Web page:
A full-length has felt like Outboxx's natural next step for a while. In just 18 months, Jacob Martin and Matt Lambert have effortlessly and playfully explored plenty of ground, from ebullient house to serene electro to downbeat sci-fi fare, largely on labels with a Bristol postcode but drawing influence from much further afield. Their innocent yet intoxicating keys have become something of a hallmark, and in times when house is getting more and more fucked up thanks to the likes of L.I.E.S., it's nice to know Outboxx are happy (and able) to make enjoyable, accessible music while remaining original.
This album for Idle Hands feels like a natural compendium of everything Outboxx has done before (though one very much in two halves). The original vocals of Naomi, which made "Jaded" and "Reflections" such joyous anthems, appear repeatedly throughout, but in sufficiently different contexts so as not to become predictable. Sometimes she soars, others she's drowning in echo. Occasionally her tones are more like another instrument than a decipherable human presence.
Authentically lo-fi and analogue but at the same time very precise in its animating melodies and lingering keys, it seems like this LP was written with the sofa in mind as much as the session, not least because the opener is called "Home." It's an inviting one that recalls the pure bliss of Nightmares On Wax, drifting along on plucked bass as a starry sky unfolds above. From there the steps grow more strident. "All The Right Moves" is similarly relaxed, before the golden, levitating house of lead single "Jaded" finally kicks you into dancing action. Outboxx have never been afraid of camp, and the exultant bounce of "Sunshine Mills" proves that resoundingly at the midpoint before the moods and grooves turn more cerebral and introverted in the second half. The arrangements remain spacious and uncluttered, though, with plenty of room for poignant atmospheres to percolate.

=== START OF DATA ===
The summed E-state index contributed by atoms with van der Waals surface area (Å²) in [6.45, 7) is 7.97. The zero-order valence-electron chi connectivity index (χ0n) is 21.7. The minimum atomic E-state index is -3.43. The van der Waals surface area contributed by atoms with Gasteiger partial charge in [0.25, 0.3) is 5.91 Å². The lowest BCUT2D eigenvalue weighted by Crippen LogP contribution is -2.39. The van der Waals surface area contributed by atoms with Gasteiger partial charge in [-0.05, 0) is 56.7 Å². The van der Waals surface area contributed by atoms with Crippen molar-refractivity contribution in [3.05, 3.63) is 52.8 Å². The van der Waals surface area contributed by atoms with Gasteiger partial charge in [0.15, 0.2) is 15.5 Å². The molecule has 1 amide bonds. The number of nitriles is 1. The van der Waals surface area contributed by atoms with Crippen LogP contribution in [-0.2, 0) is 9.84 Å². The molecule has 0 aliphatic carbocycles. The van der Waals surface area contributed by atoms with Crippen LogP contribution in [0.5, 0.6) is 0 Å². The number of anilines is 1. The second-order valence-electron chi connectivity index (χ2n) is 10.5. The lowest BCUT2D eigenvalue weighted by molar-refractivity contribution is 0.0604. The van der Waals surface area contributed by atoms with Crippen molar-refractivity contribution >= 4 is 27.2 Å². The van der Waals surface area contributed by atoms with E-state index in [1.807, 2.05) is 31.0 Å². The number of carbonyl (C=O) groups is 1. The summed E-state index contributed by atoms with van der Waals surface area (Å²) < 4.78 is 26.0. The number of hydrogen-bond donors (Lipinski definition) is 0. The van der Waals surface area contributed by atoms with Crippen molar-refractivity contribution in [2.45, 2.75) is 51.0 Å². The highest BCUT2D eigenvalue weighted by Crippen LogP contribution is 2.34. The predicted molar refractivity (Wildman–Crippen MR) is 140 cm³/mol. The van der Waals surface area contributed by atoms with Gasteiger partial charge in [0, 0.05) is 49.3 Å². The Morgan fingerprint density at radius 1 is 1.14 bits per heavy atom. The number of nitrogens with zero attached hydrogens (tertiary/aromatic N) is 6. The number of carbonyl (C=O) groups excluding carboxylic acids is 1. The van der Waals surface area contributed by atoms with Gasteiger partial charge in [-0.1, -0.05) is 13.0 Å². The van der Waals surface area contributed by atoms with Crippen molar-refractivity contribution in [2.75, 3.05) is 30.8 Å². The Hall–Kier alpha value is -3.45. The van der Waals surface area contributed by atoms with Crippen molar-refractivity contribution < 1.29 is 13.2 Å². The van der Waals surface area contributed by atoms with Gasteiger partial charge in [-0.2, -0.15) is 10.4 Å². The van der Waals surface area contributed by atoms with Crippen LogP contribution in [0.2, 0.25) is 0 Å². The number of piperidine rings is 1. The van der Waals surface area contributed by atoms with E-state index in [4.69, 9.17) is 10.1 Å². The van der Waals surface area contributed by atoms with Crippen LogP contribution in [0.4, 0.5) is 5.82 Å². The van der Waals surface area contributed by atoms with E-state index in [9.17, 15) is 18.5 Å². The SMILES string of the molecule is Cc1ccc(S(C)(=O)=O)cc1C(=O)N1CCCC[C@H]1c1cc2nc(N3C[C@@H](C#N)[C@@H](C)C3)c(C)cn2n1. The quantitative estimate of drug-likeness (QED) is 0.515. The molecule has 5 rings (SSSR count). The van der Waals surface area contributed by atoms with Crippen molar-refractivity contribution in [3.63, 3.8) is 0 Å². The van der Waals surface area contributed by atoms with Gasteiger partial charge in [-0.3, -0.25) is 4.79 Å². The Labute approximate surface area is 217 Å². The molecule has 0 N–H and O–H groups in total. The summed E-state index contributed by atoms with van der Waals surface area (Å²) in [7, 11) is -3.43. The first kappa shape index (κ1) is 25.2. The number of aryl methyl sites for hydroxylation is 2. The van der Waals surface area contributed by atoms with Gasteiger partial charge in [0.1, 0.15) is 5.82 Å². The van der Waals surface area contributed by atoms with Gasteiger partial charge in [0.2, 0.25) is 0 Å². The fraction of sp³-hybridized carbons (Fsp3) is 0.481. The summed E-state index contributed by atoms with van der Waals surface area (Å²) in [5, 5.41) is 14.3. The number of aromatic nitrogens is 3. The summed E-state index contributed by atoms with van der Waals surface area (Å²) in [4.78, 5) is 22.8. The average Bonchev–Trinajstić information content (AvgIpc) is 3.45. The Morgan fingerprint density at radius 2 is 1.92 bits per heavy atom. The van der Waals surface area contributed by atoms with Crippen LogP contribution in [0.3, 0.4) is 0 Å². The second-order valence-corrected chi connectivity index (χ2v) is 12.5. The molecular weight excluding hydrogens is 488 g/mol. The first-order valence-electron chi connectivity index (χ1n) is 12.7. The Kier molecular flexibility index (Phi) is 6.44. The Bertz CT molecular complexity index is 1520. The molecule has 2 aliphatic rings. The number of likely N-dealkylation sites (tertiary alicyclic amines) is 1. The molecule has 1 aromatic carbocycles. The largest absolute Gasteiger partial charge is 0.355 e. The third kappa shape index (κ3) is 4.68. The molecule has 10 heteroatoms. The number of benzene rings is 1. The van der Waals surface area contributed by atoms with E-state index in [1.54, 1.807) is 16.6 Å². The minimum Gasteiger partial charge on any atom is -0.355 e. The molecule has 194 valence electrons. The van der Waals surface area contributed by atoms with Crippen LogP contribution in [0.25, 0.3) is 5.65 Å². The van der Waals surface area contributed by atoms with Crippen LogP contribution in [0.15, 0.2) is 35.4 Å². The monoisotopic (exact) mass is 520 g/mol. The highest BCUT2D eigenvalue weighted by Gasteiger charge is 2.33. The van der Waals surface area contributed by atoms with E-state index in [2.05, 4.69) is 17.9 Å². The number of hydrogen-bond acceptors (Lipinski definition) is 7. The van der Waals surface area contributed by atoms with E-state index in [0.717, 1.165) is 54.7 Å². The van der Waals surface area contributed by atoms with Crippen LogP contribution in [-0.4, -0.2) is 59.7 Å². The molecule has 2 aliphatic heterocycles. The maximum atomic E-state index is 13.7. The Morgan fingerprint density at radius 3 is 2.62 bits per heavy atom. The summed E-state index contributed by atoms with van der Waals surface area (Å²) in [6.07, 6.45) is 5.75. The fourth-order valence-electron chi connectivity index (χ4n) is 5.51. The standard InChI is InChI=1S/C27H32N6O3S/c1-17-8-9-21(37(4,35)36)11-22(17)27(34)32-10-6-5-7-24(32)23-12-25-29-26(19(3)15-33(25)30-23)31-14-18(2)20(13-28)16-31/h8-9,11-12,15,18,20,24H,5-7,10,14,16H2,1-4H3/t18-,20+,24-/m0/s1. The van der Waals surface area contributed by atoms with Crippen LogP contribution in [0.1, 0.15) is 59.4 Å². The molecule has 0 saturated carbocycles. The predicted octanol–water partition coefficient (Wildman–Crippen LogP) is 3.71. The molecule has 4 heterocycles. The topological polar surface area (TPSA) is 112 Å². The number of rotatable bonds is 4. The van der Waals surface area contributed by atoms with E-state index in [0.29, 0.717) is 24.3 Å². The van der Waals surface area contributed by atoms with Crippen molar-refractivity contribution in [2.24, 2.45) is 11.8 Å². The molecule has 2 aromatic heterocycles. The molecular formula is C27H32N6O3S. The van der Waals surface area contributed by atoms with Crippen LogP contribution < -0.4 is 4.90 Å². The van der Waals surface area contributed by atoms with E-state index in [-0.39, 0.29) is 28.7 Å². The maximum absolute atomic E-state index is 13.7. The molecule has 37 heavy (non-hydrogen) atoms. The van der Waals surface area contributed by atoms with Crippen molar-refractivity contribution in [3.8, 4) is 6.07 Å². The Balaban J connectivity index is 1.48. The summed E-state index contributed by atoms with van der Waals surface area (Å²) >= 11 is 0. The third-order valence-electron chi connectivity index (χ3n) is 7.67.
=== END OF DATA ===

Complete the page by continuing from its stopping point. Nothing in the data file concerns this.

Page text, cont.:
Take slow and snaky tracks like "Lost Soul" and "Thrashing Groover." They slither resonantly between the glowing embers of kinetic, dubby jungle and echo the machine soul of Detroit's finest, but remain inimitably Outboxx—swollen with emotion and brewing with ambiance. If this pair's mission is to prove that you don't need to reinvent the wheel in order to make interesting music, then they succeed on every level.